The Twitter controversies spilled over into the company itself, when Twitter suspended the account of a British journalist, Guy Adams, a reporter for the British newspaper The Independent. Adams, who is not even in London for the Games, wrote from Los Angeles, where he is based, to complain that NBC was delaying its telecasts until prime time. On the west coast of the United States, which is eight hours behind London time, this can mean a considerable delay, and Adams included the name and email address of the president of NBC Olympics, Gary Zenkel, encouraging readers to bombard Zenkel with their complaints.
What happened next is not entirely clear — NBC said it did not file the initial complaint — but because disclosing private email addresses is a violation of Twitter policy, Adams' account was suspended.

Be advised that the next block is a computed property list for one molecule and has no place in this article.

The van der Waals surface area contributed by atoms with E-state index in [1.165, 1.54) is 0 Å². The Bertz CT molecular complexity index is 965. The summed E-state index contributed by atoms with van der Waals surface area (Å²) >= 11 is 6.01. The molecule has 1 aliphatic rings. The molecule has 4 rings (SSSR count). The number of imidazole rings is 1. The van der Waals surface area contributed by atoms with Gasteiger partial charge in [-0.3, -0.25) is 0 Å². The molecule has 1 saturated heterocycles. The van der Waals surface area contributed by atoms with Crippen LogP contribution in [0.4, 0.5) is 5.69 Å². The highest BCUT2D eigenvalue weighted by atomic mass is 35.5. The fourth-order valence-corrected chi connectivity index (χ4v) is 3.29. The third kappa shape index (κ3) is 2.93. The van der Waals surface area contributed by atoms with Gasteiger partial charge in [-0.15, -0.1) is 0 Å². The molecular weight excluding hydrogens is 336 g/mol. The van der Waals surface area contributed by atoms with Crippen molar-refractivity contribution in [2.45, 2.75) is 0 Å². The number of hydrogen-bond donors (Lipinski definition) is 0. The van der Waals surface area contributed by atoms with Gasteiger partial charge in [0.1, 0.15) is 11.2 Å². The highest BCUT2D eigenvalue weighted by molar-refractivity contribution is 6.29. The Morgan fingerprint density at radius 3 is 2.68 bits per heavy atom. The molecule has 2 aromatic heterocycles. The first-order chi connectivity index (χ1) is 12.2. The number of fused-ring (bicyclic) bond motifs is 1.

This was complicated by the fact that NBC and Twitter now have a joint business arrangement, so was Twitter protecting NBC?
After a lot of to and fro, Adams' account was restored. "Our interest was in protecting our executive, not suspending the user from Twitter," NBC said.
Last week, two athletes — Paraskevi Papachristou of Greece and Michel Morganella of Switzerland — were suspended from their delegations and sent home after they posted Twitter remarks deemed offensive and in violation of the Olympic oath.
The television delays — not new to Olympic broadcasts — remain a heated subject. Adams was especially upset that the telecast of the Opening Ceremonies last week was delayed.
NBC counters that much of its audience is at work, or asleep, when events take place many hours earlier.